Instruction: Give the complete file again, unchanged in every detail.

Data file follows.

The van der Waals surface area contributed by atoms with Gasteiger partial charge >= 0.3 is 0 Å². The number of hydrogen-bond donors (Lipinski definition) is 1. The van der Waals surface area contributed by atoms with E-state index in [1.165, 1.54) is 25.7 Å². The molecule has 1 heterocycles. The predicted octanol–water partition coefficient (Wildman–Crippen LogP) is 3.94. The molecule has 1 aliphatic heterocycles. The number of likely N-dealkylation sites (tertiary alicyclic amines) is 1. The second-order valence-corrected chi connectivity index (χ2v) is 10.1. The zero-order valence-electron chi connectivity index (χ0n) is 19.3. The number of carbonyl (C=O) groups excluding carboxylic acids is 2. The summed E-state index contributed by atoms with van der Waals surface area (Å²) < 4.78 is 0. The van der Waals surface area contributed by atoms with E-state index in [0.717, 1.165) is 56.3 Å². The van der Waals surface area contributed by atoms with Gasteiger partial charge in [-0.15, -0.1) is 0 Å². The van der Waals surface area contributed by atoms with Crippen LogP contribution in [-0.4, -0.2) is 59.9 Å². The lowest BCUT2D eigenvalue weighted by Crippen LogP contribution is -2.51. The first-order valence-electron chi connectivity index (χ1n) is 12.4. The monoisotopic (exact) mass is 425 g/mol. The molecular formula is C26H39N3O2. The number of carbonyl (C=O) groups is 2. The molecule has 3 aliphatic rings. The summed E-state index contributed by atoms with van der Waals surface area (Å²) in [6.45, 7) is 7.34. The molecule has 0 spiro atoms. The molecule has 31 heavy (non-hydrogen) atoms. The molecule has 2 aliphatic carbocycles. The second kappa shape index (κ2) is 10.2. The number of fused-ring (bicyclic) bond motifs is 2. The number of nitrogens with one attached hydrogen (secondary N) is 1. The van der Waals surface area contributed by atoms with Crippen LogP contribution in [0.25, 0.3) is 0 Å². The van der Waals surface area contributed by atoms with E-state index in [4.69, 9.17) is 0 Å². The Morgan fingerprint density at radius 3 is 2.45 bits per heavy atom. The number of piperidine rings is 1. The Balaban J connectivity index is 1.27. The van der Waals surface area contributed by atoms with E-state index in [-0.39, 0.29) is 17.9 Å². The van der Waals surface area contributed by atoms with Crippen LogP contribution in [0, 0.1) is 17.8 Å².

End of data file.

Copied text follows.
The van der Waals surface area contributed by atoms with Gasteiger partial charge >= 0.3 is 0 Å². The number of hydrogen-bond donors (Lipinski definition) is 1. The van der Waals surface area contributed by atoms with E-state index in [1.165, 1.54) is 25.7 Å². The molecule has 1 heterocycles. The predicted octanol–water partition coefficient (Wildman–Crippen LogP) is 3.94. The molecule has 1 aliphatic heterocycles. The number of likely N-dealkylation sites (tertiary alicyclic amines) is 1. The second-order valence-corrected chi connectivity index (χ2v) is 10.1. The zero-order valence-electron chi connectivity index (χ0n) is 19.3. The number of carbonyl (C=O) groups excluding carboxylic acids is 2. The summed E-state index contributed by atoms with van der Waals surface area (Å²) < 4.78 is 0. The van der Waals surface area contributed by atoms with E-state index in [0.717, 1.165) is 56.3 Å². The van der Waals surface area contributed by atoms with Gasteiger partial charge in [-0.15, -0.1) is 0 Å². The van der Waals surface area contributed by atoms with Crippen LogP contribution in [-0.4, -0.2) is 59.9 Å². The lowest BCUT2D eigenvalue weighted by Crippen LogP contribution is -2.51. The first-order valence-electron chi connectivity index (χ1n) is 12.4. The monoisotopic (exact) mass is 425 g/mol. The molecular formula is C26H39N3O2. The number of carbonyl (C=O) groups is 2. The molecule has 3 aliphatic rings. The summed E-state index contributed by atoms with van der Waals surface area (Å²) in [6.45, 7) is 7.34. The molecule has 0 spiro atoms. The molecule has 31 heavy (non-hydrogen) atoms. The molecule has 2 aliphatic carbocycles. The second kappa shape index (κ2) is 10.2. The number of fused-ring (bicyclic) bond motifs is 2. The number of nitrogens with one attached hydrogen (secondary N) is 1. The van der Waals surface area contributed by atoms with Crippen LogP contribution in [0.25, 0.3) is 0 Å². The van der Waals surface area contributed by atoms with E-state index in [4.69, 9.17) is 0 Å². The Morgan fingerprint density at radius 3 is 2.45 bits per heavy atom. The number of piperidine rings is 1. The Balaban J connectivity index is 1.27. The van der Waals surface area contributed by atoms with E-state index in [-0.39, 0.29) is 17.9 Å². The van der Waals surface area contributed by atoms with Crippen LogP contribution in [0, 0.1) is 17.8 Å².